Presidential Candidates and Campaigns

Ronald Reagan for President 1976 Campaign Brochure

Ronald Reagan for President 1976 Campaign Brochure

‘Reasons for Reagan:’

 

Reasons for Reagan:

 

He'll work to return government to the people.

 

The federal bureaucracy didn't make America great. The people did. And as the bureaucracy grew larger and more cumbersome -- as government slipped out of the hands of the people -- America became less and less able to cope with its problems.

 

Ronald Reagan feels strongly that we must reverse the flow of power to Washington -- not just slow it, or cover up the problem with attractive phrases or cosmetic tinkering.

 

"What I propose," he said recently, "is nothing less than a systematic transfer of authority and resources to the states -- a problem of creative federalism for America's third century. Our country is bursting with ideas and creativity, but a government of bureaucrats has no way to respond. I am calling for an end to giantism, for a return to the human scale -- the scale most human beings can understand and cope with.

 

"It won't be easy. There will be howls of protest from every carpeted anteroom and chauffered limousine in Washington, but we must turn a deaf ear to them if our nation is to survive."

 

"I do not for one moment believe that four more years of business-as-usual is the answer to our problems, and I don't think the American people believe it either."

 

Reasons for Reagan:

 

He has common sense answers to America's problems.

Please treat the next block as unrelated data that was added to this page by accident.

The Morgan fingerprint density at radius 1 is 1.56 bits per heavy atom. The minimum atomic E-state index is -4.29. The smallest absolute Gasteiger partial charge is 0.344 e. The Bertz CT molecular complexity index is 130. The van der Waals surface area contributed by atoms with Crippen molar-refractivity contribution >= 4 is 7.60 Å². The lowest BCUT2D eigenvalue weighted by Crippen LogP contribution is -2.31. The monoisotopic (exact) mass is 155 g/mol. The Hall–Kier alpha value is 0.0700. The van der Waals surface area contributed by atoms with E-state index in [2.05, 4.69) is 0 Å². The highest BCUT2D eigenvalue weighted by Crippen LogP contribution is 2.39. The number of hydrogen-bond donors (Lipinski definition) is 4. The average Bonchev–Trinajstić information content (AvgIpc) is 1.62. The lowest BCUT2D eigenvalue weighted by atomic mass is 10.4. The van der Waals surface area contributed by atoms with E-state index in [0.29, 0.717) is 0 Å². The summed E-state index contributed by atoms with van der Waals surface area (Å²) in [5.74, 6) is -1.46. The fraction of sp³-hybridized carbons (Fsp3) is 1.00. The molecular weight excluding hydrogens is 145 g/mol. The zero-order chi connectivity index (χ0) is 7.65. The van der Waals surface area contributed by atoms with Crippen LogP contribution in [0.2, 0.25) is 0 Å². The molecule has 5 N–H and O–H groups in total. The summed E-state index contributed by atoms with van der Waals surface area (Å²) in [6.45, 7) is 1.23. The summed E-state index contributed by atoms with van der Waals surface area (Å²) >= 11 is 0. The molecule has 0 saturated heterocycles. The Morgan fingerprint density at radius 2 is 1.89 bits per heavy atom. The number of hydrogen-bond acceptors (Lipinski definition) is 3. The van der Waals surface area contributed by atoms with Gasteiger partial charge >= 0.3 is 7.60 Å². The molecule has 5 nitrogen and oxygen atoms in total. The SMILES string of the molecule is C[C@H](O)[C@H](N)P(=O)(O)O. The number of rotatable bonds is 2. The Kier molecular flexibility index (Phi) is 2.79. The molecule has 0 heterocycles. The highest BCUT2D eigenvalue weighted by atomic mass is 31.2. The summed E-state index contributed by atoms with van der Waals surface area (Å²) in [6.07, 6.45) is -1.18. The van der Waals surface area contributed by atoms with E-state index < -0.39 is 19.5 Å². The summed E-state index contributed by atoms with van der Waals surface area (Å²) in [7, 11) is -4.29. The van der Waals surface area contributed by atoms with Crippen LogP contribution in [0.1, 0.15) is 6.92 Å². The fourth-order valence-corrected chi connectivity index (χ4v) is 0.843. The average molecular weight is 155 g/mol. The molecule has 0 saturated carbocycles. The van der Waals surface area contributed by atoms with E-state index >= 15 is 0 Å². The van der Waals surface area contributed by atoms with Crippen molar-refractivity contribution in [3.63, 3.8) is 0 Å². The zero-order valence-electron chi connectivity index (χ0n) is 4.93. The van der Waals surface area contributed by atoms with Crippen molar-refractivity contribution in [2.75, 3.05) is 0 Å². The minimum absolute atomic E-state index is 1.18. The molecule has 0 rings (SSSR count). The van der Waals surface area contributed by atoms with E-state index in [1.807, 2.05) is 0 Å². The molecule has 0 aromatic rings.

INFLATION. "The one basic cause of inflation is government spending more than it takes in. When Washington runs in the red, year after year, it cheapens every dollar you earn; it makes a profit on your cost-of-living wage increases by pushing you into higher tax brackets: it borrows in the capital market to cover its deficits, cutting off business and industry from that capital which is needed to fuel our economy and create jobs; it robs your savings of value; and it denies retired people the stability they need and expect for their fixed incomes.

 

"The cure: a balanced budget. The federal government must set a timetable, a systematic plan, to balance the budget -- and it must stick to it."

 

UNEMPLOYMENT. "If a recession causes you to lose your job, or makes it hard for you to find one, you need help. Unemployment aid is one way. An expanded job data bank is another -- a computer-linked system to make it possible for you to walk into your local employment office and get information about jobs requiring your skills anywhere in the country. We need to explore other ideas to alleviate problems for those out of work, but the long range solution to unemployment is to bring an end to inflation which, in turn, causes recessions."